These are the second two weeks of my April challenge: to eat at least one meal with local, seasonal produce. I’ve been in Lower Saxony with my husband’s family the past two weeks. But I’m happy to report that this past week was a flying success!
Food groups and food miles
After seeing information about the limited importance of food miles last week, I thought I’d do a bit more research. So I found a paper by Christopher Weber & H. Scott Matthews in Environmental Science & Technology that calculated the relative climate impacts of food during production and transportation in the United States.
They analyzed emissions by food group, e.g. red meat, other meat, oils/sweets, fruits and vegetables, dairy, and cereals. They found the transportation emissions roughly the same for each food group, between 0.1 and 0.2 metric tons CO2e per household per year for each. This means about 1 ton of the average American household’s 8 tons of total food emissions was for transportation.
However, production emissions of red meat were significantly higher than all others, no matter how they were analyzed. This is tricky: can you compare the emissions from a steak to a head of broccoli? I think the best is carbon dioxide per calorie eaten, as you can directly replace one for the other this way. In these terms, red meat emitted twice as much greenhouse gas as the nearest category, dairy. Non-red meat and fruits and vegetables each had about a 1/3 of red meat’s impact. Cereals and grains were about 15% the impact of red meat, or ½ again fruits and veggies.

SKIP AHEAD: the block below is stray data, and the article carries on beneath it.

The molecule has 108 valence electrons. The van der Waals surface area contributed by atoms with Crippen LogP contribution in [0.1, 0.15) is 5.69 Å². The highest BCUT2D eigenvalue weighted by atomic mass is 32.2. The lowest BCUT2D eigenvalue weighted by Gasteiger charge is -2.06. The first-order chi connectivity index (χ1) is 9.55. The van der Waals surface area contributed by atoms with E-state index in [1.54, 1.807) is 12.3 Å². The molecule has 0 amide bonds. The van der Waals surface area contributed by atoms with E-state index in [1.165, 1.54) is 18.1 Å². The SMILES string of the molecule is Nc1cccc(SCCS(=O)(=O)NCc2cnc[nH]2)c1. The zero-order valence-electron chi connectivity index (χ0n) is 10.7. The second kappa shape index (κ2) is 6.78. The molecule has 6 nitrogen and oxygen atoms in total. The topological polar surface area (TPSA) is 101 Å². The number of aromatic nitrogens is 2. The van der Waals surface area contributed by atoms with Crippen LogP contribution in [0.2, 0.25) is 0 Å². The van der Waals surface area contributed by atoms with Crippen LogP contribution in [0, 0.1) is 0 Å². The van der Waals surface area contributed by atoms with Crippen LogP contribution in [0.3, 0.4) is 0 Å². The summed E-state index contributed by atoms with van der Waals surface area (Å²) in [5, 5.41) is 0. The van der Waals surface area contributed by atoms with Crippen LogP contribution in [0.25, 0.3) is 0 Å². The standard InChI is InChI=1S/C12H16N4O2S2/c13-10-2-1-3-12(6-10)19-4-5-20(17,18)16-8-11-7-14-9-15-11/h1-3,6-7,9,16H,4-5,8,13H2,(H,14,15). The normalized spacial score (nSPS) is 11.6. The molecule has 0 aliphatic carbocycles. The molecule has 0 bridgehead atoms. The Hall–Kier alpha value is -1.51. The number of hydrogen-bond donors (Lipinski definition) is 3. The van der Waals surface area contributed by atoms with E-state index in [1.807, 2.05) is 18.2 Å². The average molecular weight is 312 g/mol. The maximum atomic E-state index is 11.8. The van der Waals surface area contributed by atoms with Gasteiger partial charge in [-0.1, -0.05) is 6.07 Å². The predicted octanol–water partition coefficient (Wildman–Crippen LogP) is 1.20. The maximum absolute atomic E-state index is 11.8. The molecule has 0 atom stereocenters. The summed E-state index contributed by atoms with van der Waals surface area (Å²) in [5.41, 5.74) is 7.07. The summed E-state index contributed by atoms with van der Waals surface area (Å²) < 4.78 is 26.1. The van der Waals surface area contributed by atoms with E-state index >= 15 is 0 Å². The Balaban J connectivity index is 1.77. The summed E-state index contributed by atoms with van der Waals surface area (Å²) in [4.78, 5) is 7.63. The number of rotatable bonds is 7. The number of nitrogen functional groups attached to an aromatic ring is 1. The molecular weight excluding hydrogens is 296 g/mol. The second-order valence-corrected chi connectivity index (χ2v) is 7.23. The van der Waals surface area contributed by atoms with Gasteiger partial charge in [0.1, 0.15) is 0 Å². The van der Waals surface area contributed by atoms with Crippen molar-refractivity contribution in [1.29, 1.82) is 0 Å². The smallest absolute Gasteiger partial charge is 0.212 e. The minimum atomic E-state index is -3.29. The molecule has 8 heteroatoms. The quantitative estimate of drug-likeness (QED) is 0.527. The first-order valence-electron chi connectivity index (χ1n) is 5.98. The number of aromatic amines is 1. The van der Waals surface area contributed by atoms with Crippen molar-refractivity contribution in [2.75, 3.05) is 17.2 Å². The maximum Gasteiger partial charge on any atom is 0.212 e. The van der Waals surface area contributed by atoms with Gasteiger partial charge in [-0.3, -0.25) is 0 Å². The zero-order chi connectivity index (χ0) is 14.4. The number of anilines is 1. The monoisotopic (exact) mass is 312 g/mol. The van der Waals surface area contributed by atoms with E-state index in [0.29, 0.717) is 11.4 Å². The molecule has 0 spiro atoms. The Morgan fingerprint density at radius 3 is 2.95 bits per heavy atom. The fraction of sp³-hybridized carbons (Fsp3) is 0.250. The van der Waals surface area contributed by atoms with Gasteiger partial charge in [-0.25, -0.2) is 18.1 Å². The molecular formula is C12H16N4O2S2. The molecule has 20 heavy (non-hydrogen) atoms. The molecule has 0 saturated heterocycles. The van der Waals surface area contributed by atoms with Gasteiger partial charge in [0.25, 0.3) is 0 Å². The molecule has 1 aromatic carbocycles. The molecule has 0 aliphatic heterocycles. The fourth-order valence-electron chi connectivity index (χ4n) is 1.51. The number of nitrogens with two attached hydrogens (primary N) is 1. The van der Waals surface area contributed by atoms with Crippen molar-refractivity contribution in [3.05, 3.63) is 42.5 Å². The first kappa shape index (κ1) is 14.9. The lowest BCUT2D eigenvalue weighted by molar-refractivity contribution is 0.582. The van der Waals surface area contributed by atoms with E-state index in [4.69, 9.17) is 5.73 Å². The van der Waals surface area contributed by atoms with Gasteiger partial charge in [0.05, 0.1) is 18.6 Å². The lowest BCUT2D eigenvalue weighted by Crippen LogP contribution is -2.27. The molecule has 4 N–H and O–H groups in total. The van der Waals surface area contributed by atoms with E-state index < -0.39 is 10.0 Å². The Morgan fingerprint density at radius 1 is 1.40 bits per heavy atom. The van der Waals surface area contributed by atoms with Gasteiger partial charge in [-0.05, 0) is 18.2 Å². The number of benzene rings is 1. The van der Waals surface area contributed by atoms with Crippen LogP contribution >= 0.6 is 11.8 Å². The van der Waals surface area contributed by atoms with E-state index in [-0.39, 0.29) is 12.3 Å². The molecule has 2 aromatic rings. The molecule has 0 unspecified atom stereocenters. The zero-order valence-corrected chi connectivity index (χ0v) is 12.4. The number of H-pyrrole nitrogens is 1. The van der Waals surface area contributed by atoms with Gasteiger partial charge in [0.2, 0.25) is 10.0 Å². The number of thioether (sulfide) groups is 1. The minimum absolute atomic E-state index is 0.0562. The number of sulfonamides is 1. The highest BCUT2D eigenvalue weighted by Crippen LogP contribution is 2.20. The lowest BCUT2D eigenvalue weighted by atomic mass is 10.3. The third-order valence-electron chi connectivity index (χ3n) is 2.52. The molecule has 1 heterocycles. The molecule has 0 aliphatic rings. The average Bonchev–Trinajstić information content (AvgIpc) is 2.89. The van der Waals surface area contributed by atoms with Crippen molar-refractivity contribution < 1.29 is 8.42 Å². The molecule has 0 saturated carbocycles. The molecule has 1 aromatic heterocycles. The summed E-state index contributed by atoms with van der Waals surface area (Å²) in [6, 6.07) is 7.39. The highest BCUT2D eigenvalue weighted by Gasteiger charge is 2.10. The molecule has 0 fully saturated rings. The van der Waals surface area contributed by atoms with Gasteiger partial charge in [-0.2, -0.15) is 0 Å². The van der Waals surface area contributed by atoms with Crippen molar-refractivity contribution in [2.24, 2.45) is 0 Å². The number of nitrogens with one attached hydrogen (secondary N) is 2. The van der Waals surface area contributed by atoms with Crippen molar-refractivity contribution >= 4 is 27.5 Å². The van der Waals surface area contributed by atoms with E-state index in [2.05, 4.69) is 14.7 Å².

So eliminating red meat has a bigger climate impact than eating more local than distant produce.
All month, I’m trying to buy local, seasonal produce at least once a week and prepare it in a way that my family will eat. Last week, I found carrots and potatoes and talking about what’s in season now in Germany.
How I did this week
Success! I bought 1 kilogram (2 pounds) of fresh white asparagus from a local farmer who held a stand a few minutes’ walk from the house every Saturday.
I turned it into traditional German dish: asparagus with boiled potatoes and Hollandaise sauce. The total food miles for the asparagus (i.e. distance from the farm to the stand we bought from): 120 km, about 75 miles; within the “100-mile-diet” radius. We got four meals out of the potatoes, three from the asparagus. The food was great, the meal was vegetarian, and everyone enjoyed it.